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The 10 Most Charming Small Towns in Illinois

PureWow logo PureWow 3/18/2021 letters@purewow.com (Amelia Buzzell)

As the world starts to open up post-pandemic, chances are you’re starting small: small gatherings with friends, limited seating in restaurants, and even short trips closer to home—which is why a weekend getaway to a quaint small town is the perfect way to ease back into traveling. Or perhaps you—like so many others—are considering making a permanent move out of the city to take advantage of more space, breathtaking nature and cheaper cost of living. While you may not see an onslaught of other people in these little Illinois towns, you’ll still find a throng of things to do, from visiting a stop along the Underground Railroad to whizzing around a racecar track. Read on to choose your next travel destination.

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a small house in a tree © Photography by Bob Hallam/Getty Images

Image credit: Photography by Bob Hallam/Getty Images

1. Galena, IL

Galena. Heard of it? OK, yes, you have—it has Oprah’s stamp of approval as one of the most charming small towns in the country, among other accolades—but it’s so well-known for a reason. While its streets are steeped in history (Ulysses S. Grant famously called the town home, and Lincoln and Douglas gave speeches on the balcony of the DeSoto House Hotel, which still stands today), Galena is anything but a sleepy small town. Instead, it’s bustling with wineries, galleries, ghost tours and even some gnarly snowboarding slopes.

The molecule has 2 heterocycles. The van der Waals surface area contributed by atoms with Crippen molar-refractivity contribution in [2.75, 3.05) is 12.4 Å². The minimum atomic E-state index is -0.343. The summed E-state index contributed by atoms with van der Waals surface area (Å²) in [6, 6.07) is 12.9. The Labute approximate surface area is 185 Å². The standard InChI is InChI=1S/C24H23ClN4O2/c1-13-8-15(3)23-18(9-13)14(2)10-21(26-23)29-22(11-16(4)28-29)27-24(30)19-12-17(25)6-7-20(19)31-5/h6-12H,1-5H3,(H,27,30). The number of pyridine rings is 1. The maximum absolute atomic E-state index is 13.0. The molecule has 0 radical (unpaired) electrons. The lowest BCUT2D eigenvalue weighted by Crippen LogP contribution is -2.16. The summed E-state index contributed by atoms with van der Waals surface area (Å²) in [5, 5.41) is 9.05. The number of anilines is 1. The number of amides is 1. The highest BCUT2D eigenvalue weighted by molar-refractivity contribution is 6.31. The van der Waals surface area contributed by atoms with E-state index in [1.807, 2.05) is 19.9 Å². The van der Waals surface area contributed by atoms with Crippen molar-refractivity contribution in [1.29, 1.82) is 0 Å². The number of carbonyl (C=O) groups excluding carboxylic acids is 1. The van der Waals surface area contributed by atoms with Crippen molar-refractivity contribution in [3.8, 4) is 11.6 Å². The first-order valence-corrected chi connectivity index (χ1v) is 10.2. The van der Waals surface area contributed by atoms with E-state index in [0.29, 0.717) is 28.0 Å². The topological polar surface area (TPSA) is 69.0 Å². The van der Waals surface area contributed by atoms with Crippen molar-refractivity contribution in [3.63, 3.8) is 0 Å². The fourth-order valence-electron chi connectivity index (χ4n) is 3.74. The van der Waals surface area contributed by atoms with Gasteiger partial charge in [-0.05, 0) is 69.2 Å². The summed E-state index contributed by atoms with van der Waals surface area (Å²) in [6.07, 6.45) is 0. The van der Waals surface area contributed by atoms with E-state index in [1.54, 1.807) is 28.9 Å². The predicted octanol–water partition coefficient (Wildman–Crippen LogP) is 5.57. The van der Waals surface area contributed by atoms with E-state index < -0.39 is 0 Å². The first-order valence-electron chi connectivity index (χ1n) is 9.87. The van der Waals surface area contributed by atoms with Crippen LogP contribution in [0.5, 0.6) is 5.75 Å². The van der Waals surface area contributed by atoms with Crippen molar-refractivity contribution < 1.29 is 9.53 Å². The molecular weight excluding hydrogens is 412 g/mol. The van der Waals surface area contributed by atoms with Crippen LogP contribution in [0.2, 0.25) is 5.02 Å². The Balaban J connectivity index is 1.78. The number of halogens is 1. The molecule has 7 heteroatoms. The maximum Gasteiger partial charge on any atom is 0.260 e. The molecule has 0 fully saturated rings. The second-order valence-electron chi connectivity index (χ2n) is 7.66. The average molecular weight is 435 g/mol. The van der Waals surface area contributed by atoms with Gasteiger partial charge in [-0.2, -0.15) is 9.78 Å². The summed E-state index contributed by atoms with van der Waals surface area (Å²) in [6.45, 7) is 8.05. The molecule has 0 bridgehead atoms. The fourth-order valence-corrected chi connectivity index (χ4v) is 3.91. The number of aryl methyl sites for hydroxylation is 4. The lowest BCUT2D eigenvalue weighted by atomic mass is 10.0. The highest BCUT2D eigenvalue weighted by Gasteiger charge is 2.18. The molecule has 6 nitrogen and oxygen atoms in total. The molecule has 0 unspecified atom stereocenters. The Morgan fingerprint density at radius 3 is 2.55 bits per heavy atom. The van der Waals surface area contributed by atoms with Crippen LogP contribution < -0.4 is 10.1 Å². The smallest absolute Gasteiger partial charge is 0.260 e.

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a large brick building with a clock on the side of a road © Gary Todd/Flickr

Image credit: Gary Todd/Flickr

2. Woodstock, IL

Woodstock is famously the town where Groundhog Day was filmed, but no two days here are the same when you explore everything it has to offer. Yes, the entire downtown is on the National Register of Historic places, and that hasn’t changed (try exploring it on a self-guided walking tour), but there are plenty of interesting places to swerve, too. Dip into the Woodstock Opera House to hear a jazz quartet or catch a musical (pandemic reopening protocols pending), pop by one of several local farms and orchards to pick in-season produce or take a tour of world cuisines as you stroll past Woodstock’s many diverse restaurants.

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a large lawn in front of a house © Bruce Leighty/Getty Images

Image credit: Bruce Leighty/Getty Images

3. Princeton, IL

What’s more picturesque than a covered bridge? Two covered bridges, which sit just a smidgen outside of Princeton’s city limits. The historical preservation around Princeton doesn’t stop there: In addition to a classic, old-timey main street, the town is also home to the Lovejoy Homestead, a stop on the Underground Railroad that will reopen for tours after the pandemic is officially over. Until then, you can still roam its grounds while reading more about the homestead’s history.

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4. Rockton, IL

This village near the Illinois/Wisconsin border is dotted with buildings from the 1800s, many of which feature distinctive limestone facades—including the Dairy Haus, an ice cream shop with a devoted following in the area. (Bourbon praline? Wedding cake? A scoop of each, please!) While you’re in the area, don’t forget to hop over the border—just a couple of miles away—to stock up on New Glarus beer, another treat with a cult following that’s sold only in Wisconsin. Need something other than treats to stir up some excitement? Blackhawk Farms Raceway, in the neighboring town of South Beloit, welcomes spectators of car and motorcycle races, and offers the occasional driving school if you’d rather take the wheel yourself.

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a bench in front of a brick building © Ken Lund/Flickr

Image credit: Ken Lund/Flickr

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5. Nauvoo, IL